My journey to hunt out the Spirit of Real Country Music. A pathway that continued to present itself with every mile travelled and pliant with the flow. A commitment to the wind and being open to guidance, relying on intuition. It culminates with an unknowing cast of celebrants playing into a storyline of importance to nobody but myself. I overlook a mass of proponents in a place where the soul of country music arguably originated and if I were to pay heed to the instinct and knowledge that has presented itself throughout my journey, I could confidently claim the Spirit was undoubtedly conceived in these hills. I found it, the heart. Roberts is pursed-lipped and gives all respect through his eyes, nodding in his clutch. The sentiment and setting is larger than anybody understands and in this moment I award myself a victor.

Roberts meets me back at my previous perch with a continued appreciation for my attendance and in the same manner as Patrick Stanley was informed, is told that I am a virgin to the sound of Tyler Childers. Roberts is lavish.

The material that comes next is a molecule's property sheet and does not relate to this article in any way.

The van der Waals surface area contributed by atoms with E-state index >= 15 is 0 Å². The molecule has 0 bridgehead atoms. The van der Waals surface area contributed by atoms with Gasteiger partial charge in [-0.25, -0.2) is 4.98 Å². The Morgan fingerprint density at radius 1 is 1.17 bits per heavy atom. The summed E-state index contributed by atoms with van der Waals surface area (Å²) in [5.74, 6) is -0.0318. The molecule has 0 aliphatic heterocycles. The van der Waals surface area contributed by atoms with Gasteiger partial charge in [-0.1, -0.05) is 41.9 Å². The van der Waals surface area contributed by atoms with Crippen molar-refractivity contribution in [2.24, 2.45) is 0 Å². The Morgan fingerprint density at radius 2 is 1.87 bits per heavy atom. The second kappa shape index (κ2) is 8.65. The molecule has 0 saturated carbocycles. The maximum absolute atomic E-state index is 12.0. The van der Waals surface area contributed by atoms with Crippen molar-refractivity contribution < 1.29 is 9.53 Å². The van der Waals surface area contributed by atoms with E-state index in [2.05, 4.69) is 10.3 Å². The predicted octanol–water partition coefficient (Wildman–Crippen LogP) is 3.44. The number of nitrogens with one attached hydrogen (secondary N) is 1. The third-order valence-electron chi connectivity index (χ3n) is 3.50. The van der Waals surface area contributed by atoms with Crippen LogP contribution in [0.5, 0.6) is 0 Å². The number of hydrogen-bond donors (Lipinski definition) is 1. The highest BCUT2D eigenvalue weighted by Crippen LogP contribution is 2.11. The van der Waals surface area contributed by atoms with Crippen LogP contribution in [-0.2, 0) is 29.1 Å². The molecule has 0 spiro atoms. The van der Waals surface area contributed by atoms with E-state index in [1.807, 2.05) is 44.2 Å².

“He’s got Dylan and Prine beat, unlike anything you’ve ever heard. He’s a walking legend to be.”

I’m filled with pulled pork, beans, Ale 8s and gratitude. Digestion and decompression from the intake, I excuse myself. The collective hail for Childers alters my view of him as we cross paths on my way to spend a few minutes alone – if anything, a testament to his family, friends and fanbase. As I approach my vehicle I continue to be welcomed to Kentucky, singled out mere minutes ago. My pork rind supper replaced by an opposing quality cut, I indulge on a few salty dry wafers and finish off the last of my jugged water. Having only visited half the artisan tents I move towards completing the round and am drawn to a jeweler.